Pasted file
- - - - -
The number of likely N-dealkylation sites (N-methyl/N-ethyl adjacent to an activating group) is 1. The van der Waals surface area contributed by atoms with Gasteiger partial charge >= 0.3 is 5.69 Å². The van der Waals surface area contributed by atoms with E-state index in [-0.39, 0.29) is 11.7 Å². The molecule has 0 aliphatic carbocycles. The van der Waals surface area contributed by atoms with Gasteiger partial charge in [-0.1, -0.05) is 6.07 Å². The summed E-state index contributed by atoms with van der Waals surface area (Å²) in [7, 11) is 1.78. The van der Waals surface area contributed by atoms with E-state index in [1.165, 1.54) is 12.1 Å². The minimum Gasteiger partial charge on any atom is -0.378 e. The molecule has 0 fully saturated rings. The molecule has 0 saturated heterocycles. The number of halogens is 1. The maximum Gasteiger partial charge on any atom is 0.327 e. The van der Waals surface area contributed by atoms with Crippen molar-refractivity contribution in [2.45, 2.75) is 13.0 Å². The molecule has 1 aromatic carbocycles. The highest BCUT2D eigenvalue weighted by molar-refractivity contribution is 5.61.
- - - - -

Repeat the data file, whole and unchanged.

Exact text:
The number of likely N-dealkylation sites (N-methyl/N-ethyl adjacent to an activating group) is 1. The van der Waals surface area contributed by atoms with Gasteiger partial charge >= 0.3 is 5.69 Å². The van der Waals surface area contributed by atoms with E-state index in [-0.39, 0.29) is 11.7 Å². The molecule has 0 aliphatic carbocycles. The van der Waals surface area contributed by atoms with Gasteiger partial charge in [-0.1, -0.05) is 6.07 Å². The summed E-state index contributed by atoms with van der Waals surface area (Å²) in [7, 11) is 1.78. The van der Waals surface area contributed by atoms with E-state index in [1.165, 1.54) is 12.1 Å². The minimum Gasteiger partial charge on any atom is -0.378 e. The molecule has 0 fully saturated rings. The molecule has 0 saturated heterocycles. The number of halogens is 1. The maximum Gasteiger partial charge on any atom is 0.327 e. The van der Waals surface area contributed by atoms with Crippen molar-refractivity contribution in [2.45, 2.75) is 13.0 Å². The molecule has 1 aromatic carbocycles. The highest BCUT2D eigenvalue weighted by molar-refractivity contribution is 5.61.